Wedding Dresses 1775–2014 at the V&A
The V&A’s latest exhibition focuses on bridal wear from the last quarter of the 18th century to modern times. It features a line up of gorgeous dresses of every shape and design to tickle the imagination of any girl who dreams of her own big day at the altar.
The museum’s new temporary exhibit is located at the centre of the museum’s fashion section, occupying two floors, so there are enough beautiful examples of the history of fashion to feast your eyes on. The tradition of the bride dressed in virginal white was cemented by Queen Victoria at her own wedding in 1840, although white or cream colours seem to have been fairly consuetudinal long before the 19th century. Such an example opens the display: a spectacular paniered outfit from the late 1770s in cream-coloured silk, which was apparently also worn for the newly-wed noblewoman’s presentation at court.
The whole ground floor sets out to document the types of wedding wear in vogue throughout the 19th and first half of the 20th centuries, and does so chronologically, tracing wedding wear’s close following of the various outlandish fashions of the succeeding decades – falling gigot sleeves of the Romantic period giving way to crinolines and bustles in the Victorian period, and the corseted S-shape of the modes of dress of the Edwardian era, all reflected slavishly in the dazzling collection of pearl-studded, silver-threaded and lace-adorned bridal costumes exhibited in the first half of the display.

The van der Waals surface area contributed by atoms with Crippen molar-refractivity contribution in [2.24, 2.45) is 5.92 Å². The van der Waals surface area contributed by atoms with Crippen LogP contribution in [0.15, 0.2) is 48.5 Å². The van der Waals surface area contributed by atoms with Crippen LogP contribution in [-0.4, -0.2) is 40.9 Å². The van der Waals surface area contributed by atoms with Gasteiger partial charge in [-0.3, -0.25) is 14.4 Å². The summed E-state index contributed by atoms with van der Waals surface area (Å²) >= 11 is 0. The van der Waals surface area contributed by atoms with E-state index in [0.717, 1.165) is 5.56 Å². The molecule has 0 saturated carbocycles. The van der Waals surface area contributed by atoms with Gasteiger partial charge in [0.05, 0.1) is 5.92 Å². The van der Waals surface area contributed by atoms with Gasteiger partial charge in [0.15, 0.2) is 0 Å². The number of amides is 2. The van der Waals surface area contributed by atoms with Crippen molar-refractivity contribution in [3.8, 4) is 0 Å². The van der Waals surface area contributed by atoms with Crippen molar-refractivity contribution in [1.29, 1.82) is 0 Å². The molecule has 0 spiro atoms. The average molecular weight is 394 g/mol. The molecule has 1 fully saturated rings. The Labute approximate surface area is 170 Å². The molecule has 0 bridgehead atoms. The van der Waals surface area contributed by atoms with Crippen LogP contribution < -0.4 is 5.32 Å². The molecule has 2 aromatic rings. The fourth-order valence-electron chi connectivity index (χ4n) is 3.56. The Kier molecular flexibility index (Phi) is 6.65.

The second half, up a flight of steps, showcases wedding dresses – and a few tailcoats – from the 1960s on. Among others you can find Kate Moss’s delicate gown in silk chiffon designed for her by John Galliano for her wedding to Jamie Hince in 2011, as well as Gwen Stefani’s white and pink affair by Christian Dior. One of the most beautiful pieces on display is Jasper Conran’s understated classic design for Lady Sarah Armstrong-Jones’ wedding in 1994. Simple, yet very much a “princess” wedding dress, it encompasses the style of a decade in the same way that Princess Diana’s fairytale gown by David and Elizabeth Emanuel typified the extravagant, overblown fashions of the 1980s.
As is evident in perusing the exhibition, with bridal wear designers have felt the possibility to express themselves more freely than usual. As a result, the V&A’s latest calvacade of fashion is both entertaining and inspirational.
Photo: Victoria and Albert Museum, London
Wedding Dresses 1775-2014 is at the V&A until 15th March 2015. For further information or to book visit the museum’s website here.